The railway arrived late at the County town, but this was not due to the opposition or indifference of the citizens as happened at other places. From the earliest days of railways, the manufactures and the Corporation let it be known that they wanted Worcester
Gravitation Railways or 'Incline Planes'

 The Grand Connection Railway was originally to run from Gloucester west of the Severn

The logical route from Birmingham to Bristol would have been through Worcester

The City Council and Chamber of Commerce called for a line from Abbots Wood to the vicinity of Castle Hill (near Edgar Tower)
For five years, until 1859, Worcester passengers had to use a horse bus to catch the train at Spetchley, 'a huddling of 15 persons in a lumbering conveyance for an hour's tedious jolting', and when at least the O.W & W was empowered by the Select Committee  to build a branch line to Abbots Wood, ( before other O.W. & W  lines were open)

The engineers of the Worcester and Hereford Railway originally planned a branch line that was to connect Diglis Docks to the main line at Foregate Street, called the 'Butts Spur Line'. The hope was that big ships would come  up the Severn to Diglis and there the goods would be transhipped to rail.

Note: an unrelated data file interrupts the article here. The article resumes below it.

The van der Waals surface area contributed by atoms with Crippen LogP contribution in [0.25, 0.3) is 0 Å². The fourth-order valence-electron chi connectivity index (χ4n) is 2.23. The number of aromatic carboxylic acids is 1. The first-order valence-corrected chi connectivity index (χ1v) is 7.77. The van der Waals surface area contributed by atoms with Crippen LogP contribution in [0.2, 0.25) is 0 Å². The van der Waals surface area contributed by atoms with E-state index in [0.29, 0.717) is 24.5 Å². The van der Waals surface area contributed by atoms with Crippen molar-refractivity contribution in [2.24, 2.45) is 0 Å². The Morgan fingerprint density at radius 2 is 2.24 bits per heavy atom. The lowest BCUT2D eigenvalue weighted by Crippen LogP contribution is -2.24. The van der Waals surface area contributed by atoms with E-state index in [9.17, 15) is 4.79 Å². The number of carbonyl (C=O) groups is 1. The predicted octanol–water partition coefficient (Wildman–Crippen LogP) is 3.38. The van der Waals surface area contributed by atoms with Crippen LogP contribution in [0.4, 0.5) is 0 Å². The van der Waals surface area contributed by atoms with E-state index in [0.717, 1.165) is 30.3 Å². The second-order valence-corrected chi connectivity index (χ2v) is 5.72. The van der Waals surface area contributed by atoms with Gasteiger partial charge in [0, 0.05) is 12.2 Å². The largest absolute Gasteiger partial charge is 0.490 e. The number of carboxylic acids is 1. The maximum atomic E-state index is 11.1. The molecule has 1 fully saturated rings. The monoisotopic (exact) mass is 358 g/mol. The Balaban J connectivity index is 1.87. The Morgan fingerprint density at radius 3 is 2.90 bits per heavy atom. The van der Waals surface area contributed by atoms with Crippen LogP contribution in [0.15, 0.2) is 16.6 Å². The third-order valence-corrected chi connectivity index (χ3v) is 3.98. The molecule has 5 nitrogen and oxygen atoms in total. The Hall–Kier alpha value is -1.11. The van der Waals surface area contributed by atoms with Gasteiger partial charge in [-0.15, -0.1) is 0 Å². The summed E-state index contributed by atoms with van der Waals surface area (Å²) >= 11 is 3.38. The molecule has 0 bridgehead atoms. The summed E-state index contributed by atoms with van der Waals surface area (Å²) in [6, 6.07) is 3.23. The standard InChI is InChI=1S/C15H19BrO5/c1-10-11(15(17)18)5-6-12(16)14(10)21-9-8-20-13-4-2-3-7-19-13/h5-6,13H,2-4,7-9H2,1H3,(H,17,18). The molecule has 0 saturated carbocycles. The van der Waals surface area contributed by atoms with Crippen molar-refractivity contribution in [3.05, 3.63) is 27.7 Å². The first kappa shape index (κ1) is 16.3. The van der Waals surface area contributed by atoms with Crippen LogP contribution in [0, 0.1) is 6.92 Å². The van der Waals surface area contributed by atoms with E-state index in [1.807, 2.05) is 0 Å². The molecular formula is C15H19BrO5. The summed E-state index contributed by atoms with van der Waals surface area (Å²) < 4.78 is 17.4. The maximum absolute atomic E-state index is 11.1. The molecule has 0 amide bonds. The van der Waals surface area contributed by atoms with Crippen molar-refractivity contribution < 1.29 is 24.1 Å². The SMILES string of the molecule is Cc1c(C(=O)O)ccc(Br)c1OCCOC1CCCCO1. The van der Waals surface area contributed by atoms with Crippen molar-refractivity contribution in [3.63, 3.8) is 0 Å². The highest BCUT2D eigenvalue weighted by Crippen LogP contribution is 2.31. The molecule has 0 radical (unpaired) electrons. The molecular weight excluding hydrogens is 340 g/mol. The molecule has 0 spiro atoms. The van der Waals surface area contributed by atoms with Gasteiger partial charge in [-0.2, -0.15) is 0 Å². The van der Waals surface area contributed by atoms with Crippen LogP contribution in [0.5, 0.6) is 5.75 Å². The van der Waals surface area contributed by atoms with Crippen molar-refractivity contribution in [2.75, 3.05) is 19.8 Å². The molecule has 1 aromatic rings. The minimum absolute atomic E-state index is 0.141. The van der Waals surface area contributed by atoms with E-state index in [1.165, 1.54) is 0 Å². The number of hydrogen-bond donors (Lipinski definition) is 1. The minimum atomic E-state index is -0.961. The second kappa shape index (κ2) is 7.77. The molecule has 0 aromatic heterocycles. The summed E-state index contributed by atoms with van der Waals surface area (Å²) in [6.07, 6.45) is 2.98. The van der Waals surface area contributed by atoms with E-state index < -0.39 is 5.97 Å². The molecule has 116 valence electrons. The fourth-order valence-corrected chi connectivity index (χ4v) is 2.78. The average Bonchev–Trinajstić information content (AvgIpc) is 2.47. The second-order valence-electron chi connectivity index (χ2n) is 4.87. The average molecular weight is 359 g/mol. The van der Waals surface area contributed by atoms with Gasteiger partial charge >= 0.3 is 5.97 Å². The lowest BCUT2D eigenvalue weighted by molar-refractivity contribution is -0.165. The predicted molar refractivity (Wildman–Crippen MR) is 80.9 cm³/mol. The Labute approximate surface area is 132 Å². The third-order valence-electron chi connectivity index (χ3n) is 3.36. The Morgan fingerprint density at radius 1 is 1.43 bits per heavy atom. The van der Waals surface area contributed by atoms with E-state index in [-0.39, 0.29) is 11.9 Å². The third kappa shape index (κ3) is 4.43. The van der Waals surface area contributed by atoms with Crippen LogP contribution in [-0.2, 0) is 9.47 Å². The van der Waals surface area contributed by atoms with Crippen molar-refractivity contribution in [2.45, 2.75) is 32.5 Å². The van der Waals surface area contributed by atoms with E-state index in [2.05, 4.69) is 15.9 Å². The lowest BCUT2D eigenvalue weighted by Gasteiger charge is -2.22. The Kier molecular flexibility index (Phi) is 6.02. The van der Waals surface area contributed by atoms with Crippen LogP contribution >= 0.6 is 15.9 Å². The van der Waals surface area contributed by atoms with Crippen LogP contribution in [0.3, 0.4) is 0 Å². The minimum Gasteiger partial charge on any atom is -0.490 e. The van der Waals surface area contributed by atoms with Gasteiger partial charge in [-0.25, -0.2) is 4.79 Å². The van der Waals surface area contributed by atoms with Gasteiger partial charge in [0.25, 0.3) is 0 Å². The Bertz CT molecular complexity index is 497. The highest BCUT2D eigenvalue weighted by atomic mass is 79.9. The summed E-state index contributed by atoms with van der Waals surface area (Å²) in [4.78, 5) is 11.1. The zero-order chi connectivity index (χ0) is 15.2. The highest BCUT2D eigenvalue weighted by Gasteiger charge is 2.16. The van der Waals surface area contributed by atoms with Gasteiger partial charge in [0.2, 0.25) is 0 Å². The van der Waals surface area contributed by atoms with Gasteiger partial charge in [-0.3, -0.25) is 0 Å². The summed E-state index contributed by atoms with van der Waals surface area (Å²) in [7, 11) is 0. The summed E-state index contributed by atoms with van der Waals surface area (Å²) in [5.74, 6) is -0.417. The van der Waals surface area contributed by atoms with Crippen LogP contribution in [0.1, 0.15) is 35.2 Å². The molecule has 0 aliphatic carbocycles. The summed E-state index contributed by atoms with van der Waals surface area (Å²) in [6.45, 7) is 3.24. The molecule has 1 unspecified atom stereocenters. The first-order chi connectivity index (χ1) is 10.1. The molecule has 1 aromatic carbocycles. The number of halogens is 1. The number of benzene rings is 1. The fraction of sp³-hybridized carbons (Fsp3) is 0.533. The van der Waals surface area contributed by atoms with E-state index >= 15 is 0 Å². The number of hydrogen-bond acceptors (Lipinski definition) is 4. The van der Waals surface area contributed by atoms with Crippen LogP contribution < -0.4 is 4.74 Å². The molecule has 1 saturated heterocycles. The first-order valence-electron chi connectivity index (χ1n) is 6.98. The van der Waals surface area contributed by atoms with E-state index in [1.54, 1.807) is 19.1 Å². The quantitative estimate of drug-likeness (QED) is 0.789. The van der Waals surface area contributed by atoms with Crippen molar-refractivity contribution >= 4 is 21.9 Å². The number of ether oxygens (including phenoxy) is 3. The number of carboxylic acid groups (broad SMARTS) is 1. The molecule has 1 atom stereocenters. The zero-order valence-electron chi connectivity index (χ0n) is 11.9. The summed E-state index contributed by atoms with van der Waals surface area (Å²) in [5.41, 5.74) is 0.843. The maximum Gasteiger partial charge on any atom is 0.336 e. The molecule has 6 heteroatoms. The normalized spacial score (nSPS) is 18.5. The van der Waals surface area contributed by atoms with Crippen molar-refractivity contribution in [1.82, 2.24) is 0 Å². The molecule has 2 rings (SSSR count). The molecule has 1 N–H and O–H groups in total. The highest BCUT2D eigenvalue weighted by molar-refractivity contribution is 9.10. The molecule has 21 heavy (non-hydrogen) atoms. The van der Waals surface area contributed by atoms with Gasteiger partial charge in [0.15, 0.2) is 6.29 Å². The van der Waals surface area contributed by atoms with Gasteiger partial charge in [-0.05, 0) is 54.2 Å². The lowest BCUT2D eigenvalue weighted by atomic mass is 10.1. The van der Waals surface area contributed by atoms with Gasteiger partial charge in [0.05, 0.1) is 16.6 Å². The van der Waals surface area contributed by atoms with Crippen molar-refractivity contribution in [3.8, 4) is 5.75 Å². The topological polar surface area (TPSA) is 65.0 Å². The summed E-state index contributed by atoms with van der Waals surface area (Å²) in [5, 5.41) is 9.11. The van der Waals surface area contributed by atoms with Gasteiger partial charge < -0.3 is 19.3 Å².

There used to be an orchard where Shrub Hill Station stands today and the Engine  Cleaning Sheds occupied the site of an old farm house close by. The Railway opened for traffic in 1852. The Company Directors travelled from Oxford to Wolverhampton and dined at an hotel there. 

The directors of the West Midland Railway took a deep interest in the wefare of the workmen. A remarkable organisation, in the nature of a friendly society provided for sickness, fetes and excursions for families and friends. A Railway Institute was housed in the large rooms beneath the driveway to Shrub Hill Station, which later degenerated into storerooms.

The effect of the railways on road coaches in the Birmingham area fluctuated from boom to disaster. Until 1835, six coaches set out daily in each direction to and from Birmingham and Worcester, but when the London & Birmingham Railway opened, the traffic trebled because it was cheaper, quicker, and much more comfortable to get to London by coach to Birmingham

Gravitation Railways also known as Incline Plaines, with para

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